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1981
Volume 3, Issue 1
  • ISSN: 2042-7913
  • E-ISSN: 2042-7921

Abstract

Abstract

Most studies of casinos have emphasized the pervasiveness of surveillance but they have generally focused on staff responses to being monitored. Given that surveillance is about care as well as about control, this article argues that surveillance is necessary in order to provide a safe environment in which customers can engage in the risky activity of gambling. The role of staff is to watch customers and each other, as well as to be watched over. The article uses a case study of a casino in a UK city to explore surveillance as work. Despite the presence of cameras and recording equipment, we argue that surveillance is primarily an embodied process of people watching people. We explore the different reasons that staff are required to watch customers: in order to respond to their needs, in order to police their behaviour to prevent illegal or deviant acts and in order to provide support and care if gambling behaviour is becoming problematic. We explore how staff learn what to look out for and how and when they intervene. Finally we argue that ‘surveillance work’ is relevant in a range of hospitality settings as hospitality organizations are increasingly required by government to take responsibility for the ‘policing’ of customers on their premises.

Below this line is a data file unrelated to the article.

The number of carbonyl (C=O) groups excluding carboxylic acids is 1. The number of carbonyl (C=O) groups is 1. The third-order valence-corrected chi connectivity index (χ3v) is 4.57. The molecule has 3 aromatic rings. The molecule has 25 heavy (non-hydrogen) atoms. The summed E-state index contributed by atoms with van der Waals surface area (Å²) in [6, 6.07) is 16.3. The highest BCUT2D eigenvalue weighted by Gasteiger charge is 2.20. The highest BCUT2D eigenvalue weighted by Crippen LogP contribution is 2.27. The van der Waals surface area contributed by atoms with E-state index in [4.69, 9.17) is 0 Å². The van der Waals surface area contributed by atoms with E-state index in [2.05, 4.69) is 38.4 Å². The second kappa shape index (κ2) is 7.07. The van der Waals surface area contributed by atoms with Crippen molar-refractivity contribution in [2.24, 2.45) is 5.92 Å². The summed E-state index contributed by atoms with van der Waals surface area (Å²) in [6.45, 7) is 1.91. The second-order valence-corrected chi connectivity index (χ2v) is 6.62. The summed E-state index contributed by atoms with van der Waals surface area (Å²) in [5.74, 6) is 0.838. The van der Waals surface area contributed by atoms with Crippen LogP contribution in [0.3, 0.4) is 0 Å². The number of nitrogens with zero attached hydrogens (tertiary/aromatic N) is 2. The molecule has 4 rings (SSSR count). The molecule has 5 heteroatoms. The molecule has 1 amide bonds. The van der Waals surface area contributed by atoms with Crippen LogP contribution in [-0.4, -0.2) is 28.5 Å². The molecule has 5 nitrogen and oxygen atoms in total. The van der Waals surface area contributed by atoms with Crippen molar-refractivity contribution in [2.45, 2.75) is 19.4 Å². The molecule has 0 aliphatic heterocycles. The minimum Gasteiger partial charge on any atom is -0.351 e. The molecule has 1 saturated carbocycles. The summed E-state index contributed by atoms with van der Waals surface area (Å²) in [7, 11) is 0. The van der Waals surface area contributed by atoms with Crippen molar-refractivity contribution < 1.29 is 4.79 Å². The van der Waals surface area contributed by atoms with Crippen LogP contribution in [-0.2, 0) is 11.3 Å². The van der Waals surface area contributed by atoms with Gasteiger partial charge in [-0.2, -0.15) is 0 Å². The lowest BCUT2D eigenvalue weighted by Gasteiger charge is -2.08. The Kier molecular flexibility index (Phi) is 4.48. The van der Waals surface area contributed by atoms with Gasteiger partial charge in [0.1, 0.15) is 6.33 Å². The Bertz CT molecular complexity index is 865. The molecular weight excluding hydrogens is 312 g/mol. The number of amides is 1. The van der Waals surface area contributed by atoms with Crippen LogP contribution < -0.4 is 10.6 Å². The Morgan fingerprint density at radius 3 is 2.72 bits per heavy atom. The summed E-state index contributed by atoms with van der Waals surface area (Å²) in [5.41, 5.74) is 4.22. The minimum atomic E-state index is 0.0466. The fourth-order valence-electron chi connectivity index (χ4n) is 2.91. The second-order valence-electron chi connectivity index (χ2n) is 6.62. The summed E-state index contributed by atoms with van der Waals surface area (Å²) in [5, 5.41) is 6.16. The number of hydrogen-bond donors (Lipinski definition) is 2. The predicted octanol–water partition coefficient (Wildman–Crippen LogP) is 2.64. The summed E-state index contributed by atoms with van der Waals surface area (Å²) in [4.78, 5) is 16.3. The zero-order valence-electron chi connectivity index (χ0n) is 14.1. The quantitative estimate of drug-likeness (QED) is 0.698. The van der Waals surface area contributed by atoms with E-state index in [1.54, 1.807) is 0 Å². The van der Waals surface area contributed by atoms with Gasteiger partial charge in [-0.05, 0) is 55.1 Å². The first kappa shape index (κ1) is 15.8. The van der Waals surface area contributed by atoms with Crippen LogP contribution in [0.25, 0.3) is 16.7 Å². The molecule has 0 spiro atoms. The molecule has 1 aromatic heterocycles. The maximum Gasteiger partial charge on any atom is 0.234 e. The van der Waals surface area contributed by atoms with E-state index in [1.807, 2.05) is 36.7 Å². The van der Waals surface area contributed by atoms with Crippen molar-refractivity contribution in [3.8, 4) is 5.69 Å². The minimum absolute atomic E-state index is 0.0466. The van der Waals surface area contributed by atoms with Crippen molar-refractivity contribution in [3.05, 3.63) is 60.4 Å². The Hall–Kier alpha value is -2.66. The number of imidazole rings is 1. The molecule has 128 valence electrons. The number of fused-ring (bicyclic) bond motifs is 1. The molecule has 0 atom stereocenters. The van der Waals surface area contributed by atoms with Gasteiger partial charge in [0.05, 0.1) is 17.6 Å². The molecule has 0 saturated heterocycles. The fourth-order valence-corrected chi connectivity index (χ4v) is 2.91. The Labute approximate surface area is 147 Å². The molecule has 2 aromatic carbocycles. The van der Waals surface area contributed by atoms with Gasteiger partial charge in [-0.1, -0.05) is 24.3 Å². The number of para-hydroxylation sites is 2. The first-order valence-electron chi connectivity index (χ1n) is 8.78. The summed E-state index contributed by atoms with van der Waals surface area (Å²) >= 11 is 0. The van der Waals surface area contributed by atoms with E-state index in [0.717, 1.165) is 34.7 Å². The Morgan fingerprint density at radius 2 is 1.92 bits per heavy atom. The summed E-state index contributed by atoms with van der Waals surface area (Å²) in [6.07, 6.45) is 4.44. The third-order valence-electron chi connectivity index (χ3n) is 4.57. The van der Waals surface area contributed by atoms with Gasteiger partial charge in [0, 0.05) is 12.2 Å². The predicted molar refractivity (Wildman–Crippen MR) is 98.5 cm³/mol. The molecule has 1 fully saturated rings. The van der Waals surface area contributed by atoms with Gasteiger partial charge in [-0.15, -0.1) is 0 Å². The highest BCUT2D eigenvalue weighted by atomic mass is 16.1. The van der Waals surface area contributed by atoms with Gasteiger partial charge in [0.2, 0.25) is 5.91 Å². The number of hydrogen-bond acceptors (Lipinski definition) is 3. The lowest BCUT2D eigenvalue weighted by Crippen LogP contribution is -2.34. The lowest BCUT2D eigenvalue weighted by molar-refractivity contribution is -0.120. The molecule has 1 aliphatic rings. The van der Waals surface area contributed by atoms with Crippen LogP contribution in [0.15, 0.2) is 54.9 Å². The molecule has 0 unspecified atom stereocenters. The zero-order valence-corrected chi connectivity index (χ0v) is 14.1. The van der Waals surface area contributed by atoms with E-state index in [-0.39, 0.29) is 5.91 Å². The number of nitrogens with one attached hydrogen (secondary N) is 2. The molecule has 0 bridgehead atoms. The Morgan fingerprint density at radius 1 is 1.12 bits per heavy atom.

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/content/journals/10.1386/hosp.3.1.25_1
2013-03-01
2024-06-13
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